I’ve always liked Christmastime. I know everyone has different impressions of this season, but for me it was always one of peace. Still, this year, like every other year, we also come to a heightened culture war. Target doesn’t like the Salvation Army, Macy’s is leaving out the Christ part of Christmas, and Barnes and Noble isn’t exactly plastering Luke’s Christmas narrative on their walls. So, Christians respond. These politically correct snobs are giving us their collective middle finger. We’ve got to hit back, right?

I really don’t know that we must or even that we should.

I was in the “big town” of Oklahoma City this past week listening to a local talk-radio host, and he said something to the effect of, “When I go to meet my Maker, I will face Him knowing I was not ashamed of the Gospel!” The context in which the host made this remark was within the discussion of Christian symbols being removed from public places. I hear statements like that and I see people boycotting stores because they’re not supporting Christian rhetoric during the Advent season, and it all comes across to me as what I did when I was 6 years old: I took my ball and walked off the court when things didn’t go my way.

Sure, you’re right about what’s true on Dec. 25, but do people deserve such scorn when they don’t endorse religious rhetoric? Because that’s all it really is: rhetoric. It’s just lip service and slogans; it’s not going to change anyone’s heart. “We’ve got to stand up for the truth and stop this liberal meltdown of Christmas!” But, in the process of “standing up for the truth” we’re turning into those relatives no one likes. You know the kind. The people you dread seeing at family reunions because they’re stuck up about their own righteousness and how you don’t live up to it.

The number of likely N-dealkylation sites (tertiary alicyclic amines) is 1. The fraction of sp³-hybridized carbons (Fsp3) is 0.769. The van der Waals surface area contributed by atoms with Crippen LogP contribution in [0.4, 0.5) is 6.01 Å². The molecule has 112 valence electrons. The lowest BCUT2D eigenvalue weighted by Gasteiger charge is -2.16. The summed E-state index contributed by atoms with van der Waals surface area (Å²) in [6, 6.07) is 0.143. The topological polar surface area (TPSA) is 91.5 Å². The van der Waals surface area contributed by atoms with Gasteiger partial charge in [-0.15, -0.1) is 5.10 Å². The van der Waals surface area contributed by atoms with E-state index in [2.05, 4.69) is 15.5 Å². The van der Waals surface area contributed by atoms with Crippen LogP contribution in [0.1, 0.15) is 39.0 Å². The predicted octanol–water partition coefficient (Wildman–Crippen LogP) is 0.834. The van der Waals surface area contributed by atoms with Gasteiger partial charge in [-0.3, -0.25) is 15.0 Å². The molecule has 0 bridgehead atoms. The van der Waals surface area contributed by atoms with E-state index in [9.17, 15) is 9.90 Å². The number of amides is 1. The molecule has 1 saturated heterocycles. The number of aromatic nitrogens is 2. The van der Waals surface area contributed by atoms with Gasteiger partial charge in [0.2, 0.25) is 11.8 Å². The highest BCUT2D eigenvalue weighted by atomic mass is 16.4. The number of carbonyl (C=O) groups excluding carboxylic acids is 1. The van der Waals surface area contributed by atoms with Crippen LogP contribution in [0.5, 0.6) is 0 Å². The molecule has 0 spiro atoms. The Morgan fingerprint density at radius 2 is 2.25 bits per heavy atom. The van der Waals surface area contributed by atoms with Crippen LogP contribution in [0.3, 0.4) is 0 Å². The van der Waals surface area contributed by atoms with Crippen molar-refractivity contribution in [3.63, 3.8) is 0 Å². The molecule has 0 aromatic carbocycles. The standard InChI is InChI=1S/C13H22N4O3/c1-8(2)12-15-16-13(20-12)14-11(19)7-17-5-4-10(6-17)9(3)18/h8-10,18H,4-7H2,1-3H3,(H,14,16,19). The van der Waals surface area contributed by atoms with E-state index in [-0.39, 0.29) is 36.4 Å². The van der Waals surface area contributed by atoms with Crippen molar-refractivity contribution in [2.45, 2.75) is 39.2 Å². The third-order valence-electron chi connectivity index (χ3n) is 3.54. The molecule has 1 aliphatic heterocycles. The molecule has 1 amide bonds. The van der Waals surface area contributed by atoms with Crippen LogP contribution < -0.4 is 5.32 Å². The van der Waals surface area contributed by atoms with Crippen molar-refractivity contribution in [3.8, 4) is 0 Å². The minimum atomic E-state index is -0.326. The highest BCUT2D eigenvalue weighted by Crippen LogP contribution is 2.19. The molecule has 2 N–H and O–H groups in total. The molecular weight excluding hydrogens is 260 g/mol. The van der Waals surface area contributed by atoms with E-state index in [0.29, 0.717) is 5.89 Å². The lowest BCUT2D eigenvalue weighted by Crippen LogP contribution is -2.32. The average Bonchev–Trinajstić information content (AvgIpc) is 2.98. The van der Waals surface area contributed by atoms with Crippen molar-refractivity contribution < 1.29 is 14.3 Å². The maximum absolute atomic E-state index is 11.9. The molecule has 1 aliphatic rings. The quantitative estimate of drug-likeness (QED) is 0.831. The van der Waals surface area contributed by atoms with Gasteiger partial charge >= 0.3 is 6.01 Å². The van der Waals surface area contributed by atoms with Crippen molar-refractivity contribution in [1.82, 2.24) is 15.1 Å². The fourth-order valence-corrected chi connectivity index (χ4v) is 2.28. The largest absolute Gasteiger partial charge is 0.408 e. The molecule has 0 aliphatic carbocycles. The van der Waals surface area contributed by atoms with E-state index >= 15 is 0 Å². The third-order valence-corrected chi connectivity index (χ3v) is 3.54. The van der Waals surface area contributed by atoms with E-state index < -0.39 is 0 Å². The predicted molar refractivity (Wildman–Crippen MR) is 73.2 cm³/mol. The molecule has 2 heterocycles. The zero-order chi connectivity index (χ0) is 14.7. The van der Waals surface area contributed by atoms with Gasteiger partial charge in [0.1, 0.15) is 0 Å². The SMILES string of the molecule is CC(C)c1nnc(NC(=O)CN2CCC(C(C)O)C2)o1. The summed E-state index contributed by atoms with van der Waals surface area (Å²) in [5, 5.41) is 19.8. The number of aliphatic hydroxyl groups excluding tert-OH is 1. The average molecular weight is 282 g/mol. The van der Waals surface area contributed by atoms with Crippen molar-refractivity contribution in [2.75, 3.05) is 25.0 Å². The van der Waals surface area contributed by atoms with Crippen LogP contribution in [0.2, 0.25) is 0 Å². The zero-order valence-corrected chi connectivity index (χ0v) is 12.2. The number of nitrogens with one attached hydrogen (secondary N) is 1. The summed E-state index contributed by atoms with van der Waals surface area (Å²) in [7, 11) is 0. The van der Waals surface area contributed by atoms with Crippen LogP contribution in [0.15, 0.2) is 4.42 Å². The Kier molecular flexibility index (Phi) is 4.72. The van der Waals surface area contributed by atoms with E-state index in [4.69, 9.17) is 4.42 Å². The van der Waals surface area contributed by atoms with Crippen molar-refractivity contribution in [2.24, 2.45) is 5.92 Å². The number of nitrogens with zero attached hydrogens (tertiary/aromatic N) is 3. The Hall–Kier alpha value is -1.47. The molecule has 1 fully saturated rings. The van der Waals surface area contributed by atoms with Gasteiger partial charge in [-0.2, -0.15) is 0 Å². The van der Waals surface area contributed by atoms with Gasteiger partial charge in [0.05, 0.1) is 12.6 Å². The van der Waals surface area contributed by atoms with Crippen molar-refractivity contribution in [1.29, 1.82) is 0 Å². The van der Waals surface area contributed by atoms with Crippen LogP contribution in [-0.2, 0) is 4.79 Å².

And if we want to look at this whole Christianized political movement objectively, that’s our only job: to criticize. We’ve got FCC fines everywhere, we’re attacking the entertainment industry any way we can, we’re making sure the Ten Commandments are where they should be, and we’re going nuts when the word “God” is stripped away – and rightfully so in some places. However, a lot of this discussion is silly – “under God” in the pledge, “God Bless America” on school signs – it’s not that important. Overall, what’s taking place here is not really that radical, either. It’s simply an ongoing shift in America’s national identity.

If Jesus showed up in flesh again here during the Christmas season 2004, I don’t think he would be too concerned with what Macy’s Department Store is doing. I’m sure he’d be loving people and gently walking people in to faith – taking them from death to life – just like he’s been doing since we landed ourselves in this predicament. Of course, my first reaction is, “Well, even though Jesus didn’t do it, someone has to.” And in some practical areas of life, there’s a lot of validity to that reaction, but in the overall picture of life, do these things matter? Does it really matter if not everyone is gung-ho over American Christian culture? More than that, does it really matter if some people hate us or even our spirituality? I don’t think it does.

The only alternative to love and peace is dividing everything into an “us vs. them” argument again. It’s easy to label people and treat them like second-class citizens. It’s easy to boycott everything (though the Southern Baptist Convention showed it’s not always easy to be successful at it). And, if we divide everything into “us vs. them” and take our ball and walk off, we come across as jerks. No, love isn’t efficient, but at least it’s relevant – political battles aren’t.

We, as Christians, should be much more concerned with what’s going on with the people around us. In this time of shallow culture and cheap sensations, the heart responds to love. And, if that’s what people desire, if that’s what allows people to open their eyes and walk from death to life, what’s the point in seeking validation for religious ideas from a culture that we’ve condemned in the first place?

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